Only I did read it. 200 pages in the first night, bleary eyed at 3am on a school night I forced myself to put it down and get some sleep. I dreamt of it, of the sumptuous imagery, the brilliantly realised Night Circus and the decandent and flawed characters within. The next morning, I almost missed my stop so engrossed was I in the tale at hand. Work that day was eternal, all I wanted to do was sit in the sanctity of the bus home and return to Victorian London and find out what happened next. Finally home, I cooked and ate in hyper speed and retired to my boudoir to complete the final 250 pages, closing it at 2am with a heavy heart and tears in my eyes. Don't you just love that feeling? The bittersweet pang of finishing someone so pleasurable and adored tinged with the sadness that you will never truly have that experience again?
I could try to explain it in detail but my skills aren't up to Miss Morgenstern's. I have never read a book which gripped me at page one and held my attention like this did. She writes with simplicity, no rambling sentences or descriptions here. In fact, you could almost call her descriptions shadowy as she paints just enough to give a glimpse of her world but allows you to make up your own mind. Based on the Fan Art out there, I wasn't alone in my adoration. Chapters are short, 5 or 6 pages which makes the internal argument of "Just one more chapter!" a hard one to win. Shifting between characters and continents with ease, the world of the Night Circus is a decadent, dreamy and somewhat sinister world.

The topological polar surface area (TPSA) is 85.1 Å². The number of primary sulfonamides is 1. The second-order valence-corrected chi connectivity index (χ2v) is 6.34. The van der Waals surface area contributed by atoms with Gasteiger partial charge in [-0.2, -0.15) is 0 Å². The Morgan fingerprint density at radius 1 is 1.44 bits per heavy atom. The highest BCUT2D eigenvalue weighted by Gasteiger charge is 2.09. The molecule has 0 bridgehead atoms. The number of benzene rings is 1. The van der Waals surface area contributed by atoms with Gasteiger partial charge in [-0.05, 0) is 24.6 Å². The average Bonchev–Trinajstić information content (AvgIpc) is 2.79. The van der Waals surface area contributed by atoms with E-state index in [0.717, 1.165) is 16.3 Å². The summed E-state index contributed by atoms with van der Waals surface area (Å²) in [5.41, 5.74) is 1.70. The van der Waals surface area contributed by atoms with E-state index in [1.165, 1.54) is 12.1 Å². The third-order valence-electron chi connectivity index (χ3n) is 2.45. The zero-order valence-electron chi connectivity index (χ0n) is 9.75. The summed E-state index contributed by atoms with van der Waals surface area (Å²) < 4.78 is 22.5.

Essentially a battle between illusionist Celia, a gifted magician who wows the crowds to the Cirques Des Reves and Marco, her combatant, an equally gifted magician who has to hide behind a face that isn't his own and an identity that doesn't allow him to bask in the same adoration Celia does. As children, they are pitted against each other. Except their magic is no trick of the light or slight of hand. This is the real deal. Alternate worlds are created, people are controlled and the entire fate of the Circus and it's inhabitants are held in their hands. And it is these inhabitants that really make this such a pleasure. Each character reads like a real person, each quirk and trait, each exhibition of talent, each conversation, it all comes across as true.
I laughed in parts and truly sobbed in others. I saw the Circus in glorious technicolour despite the monochrome setting interspersed with splashes of red. I wanted to stand outside the gate, awaiting nightfall, to wander through the starry lit tent to wander through the maze like grounds seeking out visual and sensory pleasures.
And as I closed the book, I felt like I had been there, grateful for the experience and wondering when the Circus would return to town.